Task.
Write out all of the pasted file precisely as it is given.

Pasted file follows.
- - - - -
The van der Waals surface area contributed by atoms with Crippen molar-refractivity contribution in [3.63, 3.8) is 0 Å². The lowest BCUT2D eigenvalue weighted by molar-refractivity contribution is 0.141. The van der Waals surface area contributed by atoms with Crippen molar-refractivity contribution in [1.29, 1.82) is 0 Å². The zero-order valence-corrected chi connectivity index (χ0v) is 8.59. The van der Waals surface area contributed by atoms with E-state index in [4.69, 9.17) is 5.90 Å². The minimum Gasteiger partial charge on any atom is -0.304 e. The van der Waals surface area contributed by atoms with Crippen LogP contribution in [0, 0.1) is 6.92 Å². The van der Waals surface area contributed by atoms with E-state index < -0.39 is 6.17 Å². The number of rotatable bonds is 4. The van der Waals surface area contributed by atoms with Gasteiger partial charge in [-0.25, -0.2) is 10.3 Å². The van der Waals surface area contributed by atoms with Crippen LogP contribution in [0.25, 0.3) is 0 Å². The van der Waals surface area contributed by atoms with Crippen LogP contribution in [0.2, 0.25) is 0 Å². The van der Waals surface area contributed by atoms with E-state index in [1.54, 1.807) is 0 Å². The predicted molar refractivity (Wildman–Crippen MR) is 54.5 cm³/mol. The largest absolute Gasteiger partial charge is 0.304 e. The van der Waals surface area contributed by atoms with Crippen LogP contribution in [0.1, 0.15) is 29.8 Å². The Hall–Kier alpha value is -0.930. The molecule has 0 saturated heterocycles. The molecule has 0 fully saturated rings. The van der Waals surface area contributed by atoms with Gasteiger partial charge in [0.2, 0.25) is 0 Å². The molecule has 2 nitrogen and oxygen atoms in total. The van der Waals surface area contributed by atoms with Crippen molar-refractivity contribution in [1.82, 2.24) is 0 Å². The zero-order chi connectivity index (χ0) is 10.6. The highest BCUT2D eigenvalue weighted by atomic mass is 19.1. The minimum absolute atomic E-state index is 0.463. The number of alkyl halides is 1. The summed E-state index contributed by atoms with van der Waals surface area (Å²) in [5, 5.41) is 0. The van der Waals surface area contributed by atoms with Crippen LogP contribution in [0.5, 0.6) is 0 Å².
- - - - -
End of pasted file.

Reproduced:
The van der Waals surface area contributed by atoms with Crippen molar-refractivity contribution in [3.63, 3.8) is 0 Å². The lowest BCUT2D eigenvalue weighted by molar-refractivity contribution is 0.141. The van der Waals surface area contributed by atoms with Crippen molar-refractivity contribution in [1.29, 1.82) is 0 Å². The zero-order valence-corrected chi connectivity index (χ0v) is 8.59. The van der Waals surface area contributed by atoms with E-state index in [4.69, 9.17) is 5.90 Å². The minimum Gasteiger partial charge on any atom is -0.304 e. The van der Waals surface area contributed by atoms with Crippen LogP contribution in [0, 0.1) is 6.92 Å². The van der Waals surface area contributed by atoms with E-state index < -0.39 is 6.17 Å². The number of rotatable bonds is 4. The van der Waals surface area contributed by atoms with Gasteiger partial charge in [-0.25, -0.2) is 10.3 Å². The van der Waals surface area contributed by atoms with Crippen LogP contribution in [0.25, 0.3) is 0 Å². The van der Waals surface area contributed by atoms with Crippen LogP contribution in [0.2, 0.25) is 0 Å². The van der Waals surface area contributed by atoms with E-state index in [1.54, 1.807) is 0 Å². The predicted molar refractivity (Wildman–Crippen MR) is 54.5 cm³/mol. The largest absolute Gasteiger partial charge is 0.304 e. The van der Waals surface area contributed by atoms with Crippen LogP contribution in [0.1, 0.15) is 29.8 Å². The Hall–Kier alpha value is -0.930. The molecule has 0 saturated heterocycles. The molecule has 0 fully saturated rings. The van der Waals surface area contributed by atoms with Gasteiger partial charge in [0.2, 0.25) is 0 Å². The molecule has 2 nitrogen and oxygen atoms in total. The van der Waals surface area contributed by atoms with Crippen molar-refractivity contribution in [1.82, 2.24) is 0 Å². The zero-order chi connectivity index (χ0) is 10.6. The highest BCUT2D eigenvalue weighted by atomic mass is 19.1. The minimum absolute atomic E-state index is 0.463. The number of alkyl halides is 1. The summed E-state index contributed by atoms with van der Waals surface area (Å²) in [5, 5.41) is 0. The van der Waals surface area contributed by atoms with Crippen LogP contribution in [0.5, 0.6) is 0 Å².